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Meta delar nya tips för att skapa rullar, baserat på framgångsrika skapare

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Meta Updates Reels Monetization Options to Better Incentivize Creators

Looking to add Reels into your Facebook and Instagram marketing strategy for the upcoming holiday season?

Latching onto the broader short-video trend, Reels is now Meta’s fastest-growing content surface, and has quickly become a valuable means to help boost exposure and reach for many creators and brands.

If you can get it right.

Like all social media options, there is an opportunity for big exposure, but boring, overly promotional or highly scripted Reels generally don’t do as well, and it takes a level of creative nous and understanding to ensure that your Reels content resonates with your target user communities.

So how can you maximize your Reels approach?

This week, Meta has published a new set of Reels tips, based on advice from creators @coconutandbliss, @gourmetemperor, @Olinhli, och @BradBoy‘s, who have all generated significant results from their reels efforts.

Meta has summarized their key tips into a listing of 8 key points:

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Some of these notes are fairly generic, but they could help to give you some additional guidance for your Reels efforts.

Among the key pointers – summarizing your longer videos into shorter clips:

“We use reels as highlight clips of popular videos to promote our page and our content.”@Bradboy

This is a relatively low effort way to create Reels clips, and Meta has added new editing tools to Creator Studio for just this purpose. It could be an easy way to try out Reels, while also promoting your longer video assets.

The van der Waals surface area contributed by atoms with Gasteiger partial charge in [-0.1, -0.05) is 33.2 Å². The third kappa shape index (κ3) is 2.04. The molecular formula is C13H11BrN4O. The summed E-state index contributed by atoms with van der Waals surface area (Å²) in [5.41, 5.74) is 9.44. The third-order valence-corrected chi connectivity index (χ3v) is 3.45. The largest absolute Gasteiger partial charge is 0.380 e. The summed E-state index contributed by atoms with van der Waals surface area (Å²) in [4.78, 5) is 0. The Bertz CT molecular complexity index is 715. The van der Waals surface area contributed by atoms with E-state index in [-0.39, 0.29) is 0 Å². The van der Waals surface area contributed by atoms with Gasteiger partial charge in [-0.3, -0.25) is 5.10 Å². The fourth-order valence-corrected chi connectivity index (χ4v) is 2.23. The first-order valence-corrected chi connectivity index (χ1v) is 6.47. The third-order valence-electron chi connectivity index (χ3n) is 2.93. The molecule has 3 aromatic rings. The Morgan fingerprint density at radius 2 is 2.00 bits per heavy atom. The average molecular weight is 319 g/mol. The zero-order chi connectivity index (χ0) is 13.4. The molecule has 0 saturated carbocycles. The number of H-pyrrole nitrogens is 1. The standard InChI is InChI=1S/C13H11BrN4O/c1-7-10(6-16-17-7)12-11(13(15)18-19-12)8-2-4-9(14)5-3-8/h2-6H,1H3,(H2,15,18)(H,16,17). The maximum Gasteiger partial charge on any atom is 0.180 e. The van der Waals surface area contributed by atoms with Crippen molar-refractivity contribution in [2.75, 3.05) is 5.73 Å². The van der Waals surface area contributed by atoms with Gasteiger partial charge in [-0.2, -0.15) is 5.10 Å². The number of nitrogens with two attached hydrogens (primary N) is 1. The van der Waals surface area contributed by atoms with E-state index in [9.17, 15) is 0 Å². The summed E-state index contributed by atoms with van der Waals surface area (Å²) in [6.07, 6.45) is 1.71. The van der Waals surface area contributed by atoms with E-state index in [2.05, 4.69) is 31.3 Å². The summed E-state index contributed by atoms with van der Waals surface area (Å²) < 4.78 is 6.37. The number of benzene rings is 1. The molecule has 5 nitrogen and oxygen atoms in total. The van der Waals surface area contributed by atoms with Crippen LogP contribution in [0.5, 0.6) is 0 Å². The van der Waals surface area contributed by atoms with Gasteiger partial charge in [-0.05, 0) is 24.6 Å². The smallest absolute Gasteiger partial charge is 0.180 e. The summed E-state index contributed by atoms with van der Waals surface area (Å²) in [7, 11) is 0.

“To earn love and support from the audience, each and every of my videos needs to bring in a story that is relatable. If they feel connected, they stick around.” – @Olinhli.

Understanding what works for your audience, and what they want to see from your business, is key to creating resonant content, and Reels could provide a new opportunity to establish stronger relationships with your audience through engaging, personal content.

Research your audience and their related interests, get a feel for how they use your products, then iterate on that.

“I pull out one or two seconds of each scene when I edit, and then I join them together. This eliminates repetitive or unnecessary shots.” – @gourmetemperor

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The rapid pace of Reels means that you need to lean into more snappy edits, and this tip could help to streamline your content flow, by eliminating unnecessary repetition.

It’s somewhat similar to Stephen King’s editing advice:

"In the spring of my senior year at Lisbon High – 1966, this would have been – I got a scribbled comment that changed the way I rewrote my fiction once and forever. Jotted below the machine-generated signature of the editor was this mot: “Not bad, but PUFFY. You need to revise for length. Formula: 2nd Draft = 1st Draft – 10%. Good luck.”

Distilling your content down to its essence can make it more compelling, which is even more true in short-form video content.